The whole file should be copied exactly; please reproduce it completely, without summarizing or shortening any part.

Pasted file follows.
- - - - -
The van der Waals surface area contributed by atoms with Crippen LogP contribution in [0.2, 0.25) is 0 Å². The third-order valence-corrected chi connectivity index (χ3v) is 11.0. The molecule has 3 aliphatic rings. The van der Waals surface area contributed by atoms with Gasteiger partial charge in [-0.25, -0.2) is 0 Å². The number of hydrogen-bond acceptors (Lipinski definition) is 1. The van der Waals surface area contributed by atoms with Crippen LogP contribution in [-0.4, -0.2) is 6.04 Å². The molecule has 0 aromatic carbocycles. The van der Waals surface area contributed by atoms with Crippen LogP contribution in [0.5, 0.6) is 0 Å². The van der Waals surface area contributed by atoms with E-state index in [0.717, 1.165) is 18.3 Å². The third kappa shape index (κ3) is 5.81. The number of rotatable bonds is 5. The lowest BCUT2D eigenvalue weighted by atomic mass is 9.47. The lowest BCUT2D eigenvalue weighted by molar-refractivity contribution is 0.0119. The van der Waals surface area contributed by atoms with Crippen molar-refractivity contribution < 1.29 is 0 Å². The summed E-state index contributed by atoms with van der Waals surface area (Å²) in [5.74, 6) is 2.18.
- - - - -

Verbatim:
The van der Waals surface area contributed by atoms with Crippen LogP contribution in [0.2, 0.25) is 0 Å². The third-order valence-corrected chi connectivity index (χ3v) is 11.0. The molecule has 3 aliphatic rings. The van der Waals surface area contributed by atoms with Gasteiger partial charge in [-0.25, -0.2) is 0 Å². The number of hydrogen-bond acceptors (Lipinski definition) is 1. The van der Waals surface area contributed by atoms with Crippen LogP contribution in [-0.4, -0.2) is 6.04 Å². The molecule has 0 aromatic carbocycles. The van der Waals surface area contributed by atoms with Crippen LogP contribution in [0.5, 0.6) is 0 Å². The van der Waals surface area contributed by atoms with E-state index in [0.717, 1.165) is 18.3 Å². The third kappa shape index (κ3) is 5.81. The number of rotatable bonds is 5. The lowest BCUT2D eigenvalue weighted by atomic mass is 9.47. The lowest BCUT2D eigenvalue weighted by molar-refractivity contribution is 0.0119. The van der Waals surface area contributed by atoms with Crippen molar-refractivity contribution < 1.29 is 0 Å². The summed E-state index contributed by atoms with van der Waals surface area (Å²) in [5.74, 6) is 2.18.